The recent NATO summit in Warsaw brought to the fore Russian society’s deep concerns about the goals and intentions of the military bloc. Across the political spectrum, anti-NATO sentiment is in full display.
U.S. President Barack Obama during the NATO summit in Warsaw, Poland, July 9, 2016. Photo: AP
At NATO’s Warsaw summit on July 8-9, the “Russian threat” became a primary topic of discussion, especially in the context of Russian military aggression against the Baltic States or Eastern Europe. At the same time that the West is ratcheting up its rhetoric about its neighbor to the east, the Russian media and the governing elite are raising the nation’s anti-NATO sentiment to another level.
The Russian consensus against NATO
Of course, a broad anti-NATO consensus has existed in Russian society for decades. During the Cold War era, it was the NATO bloc that was viewed as the main military-political opponent of the Soviet Union. During the many decades after 1949, generations of Soviet citizens, from the time they first attended school, were raised in that spirit.
After the collapse of the Soviet Union, the situation did not change much. Even if there was a “honeymoon” in relations between Russia and the West under Russia’s first president Boris Yeltsin, already starting in the mid-1990s both the government and the main political parties looked at NATO with suspicion and even dread. In today’s Russia, there is a palpable consensus both in the public opinion and between the government and opposition that NATO is a military and political alliance that poses the greatest threat to the interests and sovereignty of Russia. From this perspective, NATO is under the total political and military hegemony of the U.S.; accordingly, the organization acts primarily in the interests of Washington.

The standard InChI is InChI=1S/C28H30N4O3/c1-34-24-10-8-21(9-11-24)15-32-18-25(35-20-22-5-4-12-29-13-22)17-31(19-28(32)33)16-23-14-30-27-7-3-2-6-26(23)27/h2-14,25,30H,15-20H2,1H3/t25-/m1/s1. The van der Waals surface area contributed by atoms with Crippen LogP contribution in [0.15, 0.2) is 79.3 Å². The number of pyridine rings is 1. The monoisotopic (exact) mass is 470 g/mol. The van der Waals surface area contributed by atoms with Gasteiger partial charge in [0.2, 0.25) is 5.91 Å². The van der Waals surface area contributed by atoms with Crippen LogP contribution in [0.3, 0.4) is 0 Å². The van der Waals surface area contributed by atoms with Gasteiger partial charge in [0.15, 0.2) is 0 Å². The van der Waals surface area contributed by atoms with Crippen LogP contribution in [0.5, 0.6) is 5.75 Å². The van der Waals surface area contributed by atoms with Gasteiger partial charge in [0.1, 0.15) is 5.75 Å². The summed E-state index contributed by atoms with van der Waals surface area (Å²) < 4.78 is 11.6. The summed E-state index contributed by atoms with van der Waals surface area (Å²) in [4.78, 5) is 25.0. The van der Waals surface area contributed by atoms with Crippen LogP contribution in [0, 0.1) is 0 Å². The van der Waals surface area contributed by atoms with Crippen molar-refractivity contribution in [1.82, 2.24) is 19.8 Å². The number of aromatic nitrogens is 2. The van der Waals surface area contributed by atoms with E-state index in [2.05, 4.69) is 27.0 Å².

To Russia, the West’s interventions in the Balkans, Afghanistan and Iraq are proof that the North Atlantic Treaty Organization has preserved its aggressive military bent. Besides, Moscow is wary of the Alliance’s constant expansion to the East and the moving of NATO infrastructure towards Russia’s borders. The Kremlin sees this as an open threat to Russian national interests — a view that is shared by many ordinary Russians, regardless of political affiliation or ideology. Finally, it is a popular stereotype in Russia that the U.S. and its NATO allies have been the primary instigators of the “color revolutions” in the post-Soviet space.
Campaign against NATO is in the interests of United Russia
If, during the period of Yeltsin’s presidency, Russia’s political opposition more effectively exploited the anti-NATO theme, in recent years the image of the “enemy from the West” has been skillfully played by the government itself and the ruling political party, United Russia.
Long before NATO’s Warsaw summit, the leaders of the United Russia party raised the issue of new challenges to Russia’s safety in connection with the forthcoming decision by NATO to deploy four stationary battalions in the Baltic States and Poland.
For instance, United Russia representative Alexey Pushkov, the head of the State Duma’s foreign policy committee, viewed this decision by NATO as an “alarming symptom.” Another United Russia party member, Sergey Zheleznyak, deputy chairman of the State Duma, accused the Baltic States and Poland of “groundless aggressive rhetoric” with respect to Russia.